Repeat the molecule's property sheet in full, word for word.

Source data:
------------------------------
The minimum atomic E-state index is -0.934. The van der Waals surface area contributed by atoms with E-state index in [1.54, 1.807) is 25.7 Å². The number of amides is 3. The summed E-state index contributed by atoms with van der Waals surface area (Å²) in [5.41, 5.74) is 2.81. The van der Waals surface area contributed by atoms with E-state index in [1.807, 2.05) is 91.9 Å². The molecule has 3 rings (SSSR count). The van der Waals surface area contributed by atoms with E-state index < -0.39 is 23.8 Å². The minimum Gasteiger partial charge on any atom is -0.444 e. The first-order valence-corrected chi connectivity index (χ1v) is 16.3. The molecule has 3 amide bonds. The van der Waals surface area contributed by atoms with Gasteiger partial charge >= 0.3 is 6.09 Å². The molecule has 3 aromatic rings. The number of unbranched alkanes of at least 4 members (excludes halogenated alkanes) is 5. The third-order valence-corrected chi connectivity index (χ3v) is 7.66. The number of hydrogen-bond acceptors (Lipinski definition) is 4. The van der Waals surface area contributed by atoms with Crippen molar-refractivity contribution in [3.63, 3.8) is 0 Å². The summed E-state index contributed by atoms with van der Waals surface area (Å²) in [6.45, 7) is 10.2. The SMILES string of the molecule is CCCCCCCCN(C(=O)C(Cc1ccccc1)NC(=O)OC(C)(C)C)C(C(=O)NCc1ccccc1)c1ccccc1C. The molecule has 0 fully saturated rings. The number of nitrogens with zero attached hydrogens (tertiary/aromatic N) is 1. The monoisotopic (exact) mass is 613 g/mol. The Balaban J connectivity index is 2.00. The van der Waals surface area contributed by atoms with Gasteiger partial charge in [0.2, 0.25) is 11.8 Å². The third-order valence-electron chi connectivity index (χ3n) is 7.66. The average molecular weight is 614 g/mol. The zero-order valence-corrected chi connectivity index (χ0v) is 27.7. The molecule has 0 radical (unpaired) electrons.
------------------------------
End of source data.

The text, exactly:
The minimum atomic E-state index is -0.934. The van der Waals surface area contributed by atoms with E-state index in [1.54, 1.807) is 25.7 Å². The number of amides is 3. The summed E-state index contributed by atoms with van der Waals surface area (Å²) in [5.41, 5.74) is 2.81. The van der Waals surface area contributed by atoms with E-state index in [1.807, 2.05) is 91.9 Å². The molecule has 3 rings (SSSR count). The van der Waals surface area contributed by atoms with E-state index < -0.39 is 23.8 Å². The minimum Gasteiger partial charge on any atom is -0.444 e. The first-order valence-corrected chi connectivity index (χ1v) is 16.3. The molecule has 3 amide bonds. The van der Waals surface area contributed by atoms with Gasteiger partial charge >= 0.3 is 6.09 Å². The molecule has 3 aromatic rings. The number of unbranched alkanes of at least 4 members (excludes halogenated alkanes) is 5. The third-order valence-corrected chi connectivity index (χ3v) is 7.66. The number of hydrogen-bond acceptors (Lipinski definition) is 4. The van der Waals surface area contributed by atoms with Crippen molar-refractivity contribution in [3.63, 3.8) is 0 Å². The summed E-state index contributed by atoms with van der Waals surface area (Å²) in [6.45, 7) is 10.2. The SMILES string of the molecule is CCCCCCCCN(C(=O)C(Cc1ccccc1)NC(=O)OC(C)(C)C)C(C(=O)NCc1ccccc1)c1ccccc1C. The molecule has 0 fully saturated rings. The number of nitrogens with zero attached hydrogens (tertiary/aromatic N) is 1. The monoisotopic (exact) mass is 613 g/mol. The Balaban J connectivity index is 2.00. The van der Waals surface area contributed by atoms with Gasteiger partial charge in [0.2, 0.25) is 11.8 Å². The third-order valence-electron chi connectivity index (χ3n) is 7.66. The average molecular weight is 614 g/mol. The zero-order valence-corrected chi connectivity index (χ0v) is 27.7. The molecule has 0 radical (unpaired) electrons.